Last week, the merger of T-Mobile US and Sprint cleared what was widely seen as the last major hurdle to a successful closing: U.S. District Court Judge Victor Marrero rejected the claims of a group of state attorneys-general that the merger of T-Mobile US and Sprint would reduce competition.

With that ruling, T-Mobile US could be looking at closing the merger as soon as April 1, although there still some moving parts: a separate legal approval for the related Dish Network settlement (which includes asset divestment to Dish of Sprint’s prepaid businesses, some 800 MHz spectrum and access to wireless infrastructure sites so that it can become a fourth facilities-based competitor) and approval from the California Public Utility Commission.

The 170-page ruling by Marrero covers past, present and future: he goes through some of the telecom history that brought both parties to the point of merging, the current competitive state of the industry, the arguments that he found unpersuasive versus what was compelling, the reasoning on which he based his decision, and some strategic points from New T-Mobile’s vision for how it’s going to operate—which ultimately persuaded Marrero that it won’t harm wireless competition in the U.S.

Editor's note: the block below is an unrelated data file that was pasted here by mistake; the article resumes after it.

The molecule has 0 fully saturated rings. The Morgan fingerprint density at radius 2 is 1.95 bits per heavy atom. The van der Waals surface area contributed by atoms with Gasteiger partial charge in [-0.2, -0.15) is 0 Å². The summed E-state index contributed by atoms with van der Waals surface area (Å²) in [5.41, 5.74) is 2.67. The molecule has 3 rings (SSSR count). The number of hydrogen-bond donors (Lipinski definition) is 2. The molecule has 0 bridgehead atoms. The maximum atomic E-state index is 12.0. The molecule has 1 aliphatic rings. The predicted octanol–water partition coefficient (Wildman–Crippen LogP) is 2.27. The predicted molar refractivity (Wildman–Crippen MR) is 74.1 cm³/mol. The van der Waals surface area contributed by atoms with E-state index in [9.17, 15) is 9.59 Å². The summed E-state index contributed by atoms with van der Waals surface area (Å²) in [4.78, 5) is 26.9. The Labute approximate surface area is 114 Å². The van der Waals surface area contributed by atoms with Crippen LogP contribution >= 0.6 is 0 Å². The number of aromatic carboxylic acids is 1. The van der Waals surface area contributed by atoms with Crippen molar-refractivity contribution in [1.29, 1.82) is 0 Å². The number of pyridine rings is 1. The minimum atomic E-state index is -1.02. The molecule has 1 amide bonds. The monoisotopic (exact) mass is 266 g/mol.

Here is the second part of a story series documenting key highlights, tidbits and testimony from the trial, as outlined in the judge’s ruling. (Read Part One here.)

While T-Mobile US was capitalizing on the windfall from its failed 2011 merger with AT&T, Sprint has been in a downward spiral. But both carriers’ responses to their respective situations was to lower prices and offer unique plans. Marrero wrote that Sprint’s “trajectory over the past decade has ben largely downward … due in part to several questionable technological changes.” By 2013, it was “on the edge of insolvency” and Marcelo Claure was brought in to try to turn the company around. Part of Sprint’s turnaround strategy was to compete on plan pricing, which Marrero wrote “at least temporarily helped to lower prices in the industry and accelerated the adoption of pro-consumer services such as unlimited data plans.”

The ruling also pointed out that the courtroom evidence presented during the case suggested that “while Verizon and AT&T have high quality networks, neither MNO is distinguished for innovation of beneficial consumer services, such as unlimited data plans or the bundling of services such as Netflix with their mobile wireless services. … To the extent Verizon and AT&T have implemented measures such as these, these moves have frequently been reactions to innovations first made by T-Mobile or Sprint.”